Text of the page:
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Lucie Pellissier, Jan Klooster, Jan Wijnholds; CRB proteins expression and localization in human retina. Invest. Ophthalmol. Vis. Sci. 2014;55(13):2686.
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© ARVO (1962-2015); The Authors (2016-present)
Mutations in the Crumbs homologue 1 (Crb1) gene are associated with Leber congenital amaurosis (LCA) and retinitis pigmentosa (RP). At the subapical region in murine retinas, CRB1 is restricted to Müller glial microvilli and CRB2 is present in both photoreceptor and Müller glial cells. CRB proteins are present at the subapical region of human retina but the cellular localization is still unknown.
Using quantitative PCR, immuno-electron microscopy and immunohistochemistry, we studied the cellular localization of CRB1 and its variants, CRB2 and CRB3 transcripts and proteins in human donor retinas.
Using quantitative PCR, we showed that full length CRB1, CRB1 variant lacking the C-terminal cytosolic and transmembrane domains, CRB1 variant carrying an in-frame deletion of exons 3 and 4 leading to the deletion of the EGF domains 4-6, CRB2 and CRB3 transcripts were expressed in the human retina and in similar levels in the macula and the peripheral retinas and were not detectable in RPE/choroid tissues. Immuno-electron microscopy on human donor retinas revealed strong CRB1 staining at the subapical region above the adherens junctions in the microvilli of Müller glia cells and in the inner segments of photoreceptor cells. CRB2 staining was obvious in the microvilli of Müller glia cells, but barely detectable in photoreceptor cells. Immunohistochemistry of human retinas showed strong and similar intensity at the subapical region of the macula and in the peripheral retina for CRB1, CRB2 and CRB3. CRB1 antibody raised against the extracellular domain, which might recognize all the protein variants, and CRB1 antibody against the intracellular domain, showed the same expression pattern at the subapical region and in the cone inner segment of the macula. CRB1 and CRB2 co-localized at the subapical region, but CRB1 co-localized partially with glutamine synthetase (a marker for Müller glia cells) whereas CRB2 co-localized completely. CRB3 localized at the subapical region but also at the synaptic outer plexiform layer.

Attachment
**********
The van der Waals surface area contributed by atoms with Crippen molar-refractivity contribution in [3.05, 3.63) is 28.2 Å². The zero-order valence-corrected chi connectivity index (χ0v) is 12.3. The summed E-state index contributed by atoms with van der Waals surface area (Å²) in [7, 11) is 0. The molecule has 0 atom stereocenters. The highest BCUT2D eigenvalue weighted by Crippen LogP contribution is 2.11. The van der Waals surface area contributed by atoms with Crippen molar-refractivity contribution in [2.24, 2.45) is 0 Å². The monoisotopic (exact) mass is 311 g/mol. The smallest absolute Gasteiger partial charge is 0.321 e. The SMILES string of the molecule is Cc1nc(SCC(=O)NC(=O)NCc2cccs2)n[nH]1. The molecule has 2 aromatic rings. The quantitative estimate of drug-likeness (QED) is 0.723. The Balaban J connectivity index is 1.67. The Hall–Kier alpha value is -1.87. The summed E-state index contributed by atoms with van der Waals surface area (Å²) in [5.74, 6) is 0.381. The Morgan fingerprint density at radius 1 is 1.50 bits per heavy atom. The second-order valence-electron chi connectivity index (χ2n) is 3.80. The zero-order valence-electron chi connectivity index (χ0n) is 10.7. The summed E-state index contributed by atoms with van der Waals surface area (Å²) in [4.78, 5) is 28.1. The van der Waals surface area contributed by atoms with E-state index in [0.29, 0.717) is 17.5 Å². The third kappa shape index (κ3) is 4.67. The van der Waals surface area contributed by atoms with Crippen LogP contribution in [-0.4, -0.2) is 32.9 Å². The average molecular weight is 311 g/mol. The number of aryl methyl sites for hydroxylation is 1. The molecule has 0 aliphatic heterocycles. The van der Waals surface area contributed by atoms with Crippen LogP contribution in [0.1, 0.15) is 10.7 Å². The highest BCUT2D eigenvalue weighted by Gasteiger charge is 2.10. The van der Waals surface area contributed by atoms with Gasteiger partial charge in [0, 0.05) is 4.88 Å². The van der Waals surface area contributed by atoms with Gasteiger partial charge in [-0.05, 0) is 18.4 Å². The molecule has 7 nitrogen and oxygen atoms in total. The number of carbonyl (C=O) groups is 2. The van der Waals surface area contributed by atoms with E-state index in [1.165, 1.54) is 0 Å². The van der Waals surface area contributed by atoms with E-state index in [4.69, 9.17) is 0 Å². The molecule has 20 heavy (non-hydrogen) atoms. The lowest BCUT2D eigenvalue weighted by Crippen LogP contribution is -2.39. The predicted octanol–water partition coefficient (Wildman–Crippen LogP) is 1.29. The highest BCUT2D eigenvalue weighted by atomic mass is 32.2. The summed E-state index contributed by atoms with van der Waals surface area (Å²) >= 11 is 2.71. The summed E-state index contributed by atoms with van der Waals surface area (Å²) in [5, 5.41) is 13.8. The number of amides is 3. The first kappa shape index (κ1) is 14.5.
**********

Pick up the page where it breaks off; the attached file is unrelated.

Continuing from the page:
In contrast to mice, in the human retina CRB1 protein was expressed at the subapical region in photoreceptors and Müller glia cells, and CRB2 only in Müller glia cells. This inverted pattern of expression may explain the differences between the phenotype in mice and in CRB1-related patients.
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